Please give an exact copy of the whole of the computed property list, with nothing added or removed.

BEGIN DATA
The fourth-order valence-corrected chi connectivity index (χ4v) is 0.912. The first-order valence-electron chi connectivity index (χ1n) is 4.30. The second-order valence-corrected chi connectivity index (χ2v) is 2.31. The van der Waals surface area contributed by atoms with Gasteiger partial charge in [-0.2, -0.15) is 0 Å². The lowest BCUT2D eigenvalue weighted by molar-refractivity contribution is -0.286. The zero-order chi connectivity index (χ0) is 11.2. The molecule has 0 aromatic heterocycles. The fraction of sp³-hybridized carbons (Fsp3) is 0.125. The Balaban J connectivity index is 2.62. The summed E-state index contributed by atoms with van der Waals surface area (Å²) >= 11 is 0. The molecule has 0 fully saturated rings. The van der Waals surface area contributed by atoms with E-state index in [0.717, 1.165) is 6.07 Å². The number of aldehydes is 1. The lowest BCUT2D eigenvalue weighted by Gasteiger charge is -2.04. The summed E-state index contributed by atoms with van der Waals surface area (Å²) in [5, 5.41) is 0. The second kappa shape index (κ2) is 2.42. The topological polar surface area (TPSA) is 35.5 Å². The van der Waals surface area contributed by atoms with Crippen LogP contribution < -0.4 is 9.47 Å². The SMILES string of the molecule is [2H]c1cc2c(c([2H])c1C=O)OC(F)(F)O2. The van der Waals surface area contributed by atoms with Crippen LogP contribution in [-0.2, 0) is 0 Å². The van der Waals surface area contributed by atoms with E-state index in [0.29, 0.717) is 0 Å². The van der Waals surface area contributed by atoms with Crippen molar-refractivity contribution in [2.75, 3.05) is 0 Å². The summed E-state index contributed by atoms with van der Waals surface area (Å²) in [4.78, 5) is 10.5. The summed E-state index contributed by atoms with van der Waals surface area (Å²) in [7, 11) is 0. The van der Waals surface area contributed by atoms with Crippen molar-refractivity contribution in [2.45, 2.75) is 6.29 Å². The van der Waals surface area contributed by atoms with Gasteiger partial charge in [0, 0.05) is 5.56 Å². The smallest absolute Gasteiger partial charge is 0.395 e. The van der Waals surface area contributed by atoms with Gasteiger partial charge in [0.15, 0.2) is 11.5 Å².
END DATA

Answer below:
The fourth-order valence-corrected chi connectivity index (χ4v) is 0.912. The first-order valence-electron chi connectivity index (χ1n) is 4.30. The second-order valence-corrected chi connectivity index (χ2v) is 2.31. The van der Waals surface area contributed by atoms with Gasteiger partial charge in [-0.2, -0.15) is 0 Å². The lowest BCUT2D eigenvalue weighted by molar-refractivity contribution is -0.286. The zero-order chi connectivity index (χ0) is 11.2. The molecule has 0 aromatic heterocycles. The fraction of sp³-hybridized carbons (Fsp3) is 0.125. The Balaban J connectivity index is 2.62. The summed E-state index contributed by atoms with van der Waals surface area (Å²) >= 11 is 0. The molecule has 0 fully saturated rings. The van der Waals surface area contributed by atoms with E-state index in [0.717, 1.165) is 6.07 Å². The number of aldehydes is 1. The lowest BCUT2D eigenvalue weighted by Gasteiger charge is -2.04. The summed E-state index contributed by atoms with van der Waals surface area (Å²) in [5, 5.41) is 0. The second kappa shape index (κ2) is 2.42. The topological polar surface area (TPSA) is 35.5 Å². The van der Waals surface area contributed by atoms with Crippen LogP contribution < -0.4 is 9.47 Å². The SMILES string of the molecule is [2H]c1cc2c(c([2H])c1C=O)OC(F)(F)O2. The van der Waals surface area contributed by atoms with Crippen LogP contribution in [-0.2, 0) is 0 Å². The van der Waals surface area contributed by atoms with E-state index in [0.29, 0.717) is 0 Å². The van der Waals surface area contributed by atoms with Crippen molar-refractivity contribution in [2.75, 3.05) is 0 Å². The summed E-state index contributed by atoms with van der Waals surface area (Å²) in [4.78, 5) is 10.5. The summed E-state index contributed by atoms with van der Waals surface area (Å²) in [7, 11) is 0. The van der Waals surface area contributed by atoms with Crippen molar-refractivity contribution in [2.45, 2.75) is 6.29 Å². The van der Waals surface area contributed by atoms with Gasteiger partial charge in [0, 0.05) is 5.56 Å². The smallest absolute Gasteiger partial charge is 0.395 e. The van der Waals surface area contributed by atoms with Gasteiger partial charge in [0.15, 0.2) is 11.5 Å².